Guest Bloggers / National Poetry Month / poetry / Uncategorized

Guest Post: Hafidha Acuay on “Like You” by Roque Dalton

Thirteen summers ago I stood on a dais during a talent night in Central Iowa and read a poem. The poem was Roque Dalton’s “Like You,” and having neither planned for the occasion or having any real, demonstrable talents, the best I could muster was reading the poem in both Spanish and English – my accent for both is pretty good.

 

Dalton’s “Like You” – or in Spanish, Como tú – was in a collection called Poetry Like Bread: Poets of the Political Imagination, published by Curbstone Press in the mid 1990s and edited by Martín Espada. I’d picked the book up used the year before, at Powell’s Books in Portland, where I lived at the time. “Like You” was the first poem I flipped to while standing in the aisle; it was instantly familiar, not because I’d read it before (I hadn’t), but because I knew it was true.

 

It’s a simple poem, and though perhaps not wholly characteristic of Dalton’s poems in general, it’s a good entry point. One needn’t be a poet to like it or to understand it. At the time I encountered “Like You,” I was a budding existentialist, having made a thorough break from orthodox religion and narrowly averting nihilism, I was striving to focus my gaze on what was beautiful in the world, fully aware of all that was twisted and painful in it, too.  Some poems arrive at the right time in one’s life, but this poem for me, is one that seems to have always been there. Here is the poem in English:

 

Like You

Like you I
love love, life, the sweet smell
of things, the sky-blue
landscape of January days.
And my blood boils up
and I laugh through eyes
that have known the buds of tears.
I believe the world is beautiful
and that poetry, like bread, is for everyone.
And that my veins don’t end in me
but in the unanimous blood
of those who struggle for life,
love,
little things,
landscape and bread,
the poetry of everyone.
(translated by Jack Hirschman)

 

The original version:

 

Como tú

 

Yo, como tú,
amo el amor, la vida, el dulce encanto
de las cosas, el paisaje
celeste de los días de enero.
También mi sangre bulle
y río por los ojos
que hanconocido elbrote de las lágrimas.
Creo que el mundo es bello,
que la poesía es como el pan, de todos.
Y que mis venas no terminan en mí
sino en la sangre unánime
de los que luchan por la vida,
el amor,
las cosas,
el paisaje y el pan,
la poesía de todos.

 

Even without the context of Martin Espada’s edited collection, there are some markers here to suggest Roque Dalton‘s politics. His father was an American outlaw with a land-owning wife; his mother was a nurse who tended to Emmett Dalton’s wounds. Roque was born and raised in El Salvador and as much as anyone, his life and work earned him the title of “poet, revolutionary.” He wrote furiously all the while traveling, befriending other artists, being arrested, imprisoned, and tortured.  He escaped a death sentence when an earthquake brought the wall of the prison down and he crawled through the rubble and joined a passing religious procession. Eventually, he was shot to death by a member of his own guerrilla group shortly before his 40th birthday. Not much older than me.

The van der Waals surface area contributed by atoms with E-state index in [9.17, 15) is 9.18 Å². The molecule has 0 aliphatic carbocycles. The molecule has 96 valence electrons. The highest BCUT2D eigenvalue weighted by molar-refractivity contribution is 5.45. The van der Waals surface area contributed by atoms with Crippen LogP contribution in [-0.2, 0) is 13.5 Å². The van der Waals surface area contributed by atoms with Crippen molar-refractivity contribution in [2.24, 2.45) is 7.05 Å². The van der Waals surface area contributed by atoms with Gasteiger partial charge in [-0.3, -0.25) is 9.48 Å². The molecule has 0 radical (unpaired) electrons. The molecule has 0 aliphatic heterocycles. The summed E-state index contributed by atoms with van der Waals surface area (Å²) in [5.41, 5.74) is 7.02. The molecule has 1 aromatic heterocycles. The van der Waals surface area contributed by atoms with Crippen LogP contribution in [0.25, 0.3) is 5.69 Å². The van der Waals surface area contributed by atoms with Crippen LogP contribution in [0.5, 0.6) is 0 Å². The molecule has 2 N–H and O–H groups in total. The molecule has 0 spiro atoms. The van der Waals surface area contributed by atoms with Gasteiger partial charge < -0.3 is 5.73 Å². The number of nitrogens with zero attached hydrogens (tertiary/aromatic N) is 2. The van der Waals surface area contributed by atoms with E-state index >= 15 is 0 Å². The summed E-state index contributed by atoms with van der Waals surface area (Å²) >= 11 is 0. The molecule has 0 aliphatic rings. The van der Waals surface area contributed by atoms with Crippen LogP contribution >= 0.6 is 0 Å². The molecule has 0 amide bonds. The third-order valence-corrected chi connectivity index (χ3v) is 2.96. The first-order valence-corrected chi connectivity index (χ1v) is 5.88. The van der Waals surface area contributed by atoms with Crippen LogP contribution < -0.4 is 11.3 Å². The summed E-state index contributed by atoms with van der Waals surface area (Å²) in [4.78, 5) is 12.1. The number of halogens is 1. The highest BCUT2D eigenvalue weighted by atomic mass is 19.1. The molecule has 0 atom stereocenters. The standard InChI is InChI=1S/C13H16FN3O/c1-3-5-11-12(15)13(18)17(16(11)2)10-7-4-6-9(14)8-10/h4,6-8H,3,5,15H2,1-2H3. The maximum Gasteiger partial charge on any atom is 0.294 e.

In his poems you’ll find his humor, his socialism, his tragic sense of life, but also his determination that there is something better to be made from all of this. The Guatemalan Otto René Castillo, another poet revolutionary who was burned alive at the age of 33 by the government he resisted, wrote in “Before the Scales, Tomorrow”:

 

But it’s beautiful to love the world
with eyes
that have not yet
been born.And splendid
to know yourself victorious
when all around you
it’s all still so cold,
                           so dark.
(translated by Margaret Randall)

 

From “Frente al balance, mañana”

 

Pero es bello amar al mundo
con los ojos
de los que no han nacido
todavía.
Y espléndido,
saberse ya un victorioso,
cuando todo en torno a uno
es aún tan frío tan oscuro.

 

When I envision Roque Dalton, I can see him in my mind’s eye, looking all around himself; his writings describe his 360-degree cinematic view of all this: the love he has for a world that is still so cold and dark.

 

I would like for more people to read Roque Dalton’s writings and learn about his life. “Like You” is a good beginning. And maybe because I read it first, for me it sums up everything of his I’ve read after. Let this long-gone young man talk to you, tell you his hard-won secrets, joys, and aggravations.  Reading his work I feel pressed, in my little life, burdened by these times and history, and yet … life slows down and all the minor irritations slip away. If my life were an apple, it would be slowly rolling off the table. That’s what it feels like to read Roque Dalton.
Hafidha Acuay is a Seattle-based poet and non-fiction writer. She blogs at Never Say Never to Your Traveling Self (http://lareinacobre.com), and can be found on Twitter at @hsofia. 
Hafidha Acuay
Advertisements

8 thoughts on “Guest Post: Hafidha Acuay on “Like You” by Roque Dalton

  1. Pingback: National Poetry Month: Roque Dalton, Spiritual Practice, Songwriting | Never Say Never to Your Traveling Self

Leave a Reply

Fill in your details below or click an icon to log in:

WordPress.com Logo

You are commenting using your WordPress.com account. Log Out / Change )

Twitter picture

You are commenting using your Twitter account. Log Out / Change )

Facebook photo

You are commenting using your Facebook account. Log Out / Change )

Google+ photo

You are commenting using your Google+ account. Log Out / Change )

Connecting to %s